Beauty is more than Skin Deep

We first saw Rupert for the condition we are talking about early in 2013. Rupert is a lovely chap who has been seeing us for a number of years. The vet who has been treating him really looks forwards to seeing him with his owner.  Rupert had received treatment for recurring, multiple, painful ‘cysts’ on his feet between the toes which kept coming back after treatment. These aren’t really cysts and are more correctly called furuncles. The most common cause is deep bacterial infection and some breeds are predisposed to getting these because their short hair shafts are forced backwards into the skin and cause inflammation which then attracts secondary infection. So you can see that just treating the infection may make them better but once the antibiotics have stopped they come back again.

They start off as red areas of skin between the digits which become papules and then large, shiny nodules. They are often very painful and can rupture and bleed. The photograph shows one of Rupert’s cysts.

Other things can cause them including trauma, foreign bodies, tumours, skin mites and allergies. So the challenge is to make a correct diagnosis with tests and then prescribe the correct treatment. Recurring problems are often caused by inappropriate treatment; too short a course, wrong dose and wrong drug. Recurrence can also occur if the dog has an allergy or an underlying problem like underactive thyroid (hypothyroidism).

After various trials and tests we eventually diagnosed Rupert with ATOPIC DERMATITIS or ATOPY.

Atopy is a primary allergy to environmental proteins (house dust mites, pollens, spores). It is actually a really common disease in dogs and cats, some are affected all year round and some just during the summer months (seasonal). The allergens can be inhaled or gain entrance through the skin (so we often see the allergy affecting the face and ears, feet and belly (friction), armpits, groin, skin folds (where pollens etc . can be rubbed in). Interdigital furuncles are a less common presentation. Before we can make a diagnosis of atopy we have to rule out other causes of skin disease (flea saliva allergy, mites, primary infections, food allergy etc.). So we will often do skin scrapes, take swabs, may take hair samples or biopsies. We may even recommend allergy tests or food trials.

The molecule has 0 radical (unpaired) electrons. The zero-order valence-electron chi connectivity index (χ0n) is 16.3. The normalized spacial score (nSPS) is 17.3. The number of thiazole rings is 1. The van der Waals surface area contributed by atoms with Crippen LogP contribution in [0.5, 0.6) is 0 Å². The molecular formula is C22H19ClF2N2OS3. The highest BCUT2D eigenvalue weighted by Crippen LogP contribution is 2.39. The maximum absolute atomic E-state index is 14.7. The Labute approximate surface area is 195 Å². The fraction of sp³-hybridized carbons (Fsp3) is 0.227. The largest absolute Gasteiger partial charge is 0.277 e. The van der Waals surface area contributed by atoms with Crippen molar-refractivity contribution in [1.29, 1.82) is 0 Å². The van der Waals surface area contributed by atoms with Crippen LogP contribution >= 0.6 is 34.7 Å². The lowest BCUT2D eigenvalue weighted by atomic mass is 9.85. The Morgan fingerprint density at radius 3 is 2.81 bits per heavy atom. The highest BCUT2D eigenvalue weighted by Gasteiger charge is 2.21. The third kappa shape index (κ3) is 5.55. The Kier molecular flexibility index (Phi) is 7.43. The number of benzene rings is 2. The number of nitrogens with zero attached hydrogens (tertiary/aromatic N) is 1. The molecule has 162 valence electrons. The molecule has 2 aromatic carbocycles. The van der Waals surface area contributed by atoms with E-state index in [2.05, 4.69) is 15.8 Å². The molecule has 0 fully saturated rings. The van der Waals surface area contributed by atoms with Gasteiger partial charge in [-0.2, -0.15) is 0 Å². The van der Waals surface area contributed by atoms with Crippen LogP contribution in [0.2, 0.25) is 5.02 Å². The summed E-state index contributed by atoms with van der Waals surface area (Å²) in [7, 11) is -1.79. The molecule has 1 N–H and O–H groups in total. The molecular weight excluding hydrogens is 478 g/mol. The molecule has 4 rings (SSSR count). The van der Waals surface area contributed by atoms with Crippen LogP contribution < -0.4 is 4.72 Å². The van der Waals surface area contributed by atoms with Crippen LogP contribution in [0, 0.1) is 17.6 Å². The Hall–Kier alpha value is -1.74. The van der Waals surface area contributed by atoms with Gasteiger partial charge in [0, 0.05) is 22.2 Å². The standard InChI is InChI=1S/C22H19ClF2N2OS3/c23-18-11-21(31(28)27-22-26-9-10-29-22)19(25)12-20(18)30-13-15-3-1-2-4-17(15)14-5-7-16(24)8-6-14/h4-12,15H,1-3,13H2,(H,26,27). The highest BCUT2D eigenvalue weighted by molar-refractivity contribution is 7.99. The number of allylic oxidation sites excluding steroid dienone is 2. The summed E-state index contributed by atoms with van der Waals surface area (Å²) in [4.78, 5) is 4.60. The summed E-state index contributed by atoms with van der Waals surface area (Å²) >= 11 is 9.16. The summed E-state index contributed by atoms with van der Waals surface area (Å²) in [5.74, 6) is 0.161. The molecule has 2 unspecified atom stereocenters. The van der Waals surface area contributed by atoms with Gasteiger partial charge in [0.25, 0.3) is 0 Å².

Once we know what we are dealing with we can then treat the problem. Atopy isn’t curable but it is very controllable and there are many options – oil and other supplements, antihistamines, steroids, antibiotics, medicated shampoos, desensitizing vaccines, allergen avoidance etc.

We treated Rupert with antibiotics for the secondary infection but used a modern ‘wonder-drug’ called ATOPICA to treat his atopy. As the condition is worse at certain times of year he still needs occasional treatment with antibiotics but has generally been controlled well with ATOPICA. This drug is ‘cyclosporine’ which works on the part of the immune system which is over-reacting with atopy. It is far safer to use this long term than steroids and it is probably the most effective treatment we have for atopy. The photograph shows Rupert’s skin after treatment for the cyst.

Skin conditions are the commonest reason why a dog or cat presents at our surgeries. They can often take time to work out the correct diagnosis and need lots of commitment from you, the owner, to effectively treat them. This commitment can sometimes also be financial – many tests can be expensive as can the treatments. Always consider purchasing Insurance for Veterinary fees when you buy a pet. You may think that having a good veterinary surgeon who loves your pet nearly as much as you do and effectively treats them represents good value for money. There are many though, who may find it difficult to meet the costs associated with extensive tests and on-going treatment, but they would find it much easier to meet a monthly Insurance premium for a ‘whole of life’ Insurance Policy which gives them that piece of mind that they will be able to seek the best attention and treatment should their pet ever need it.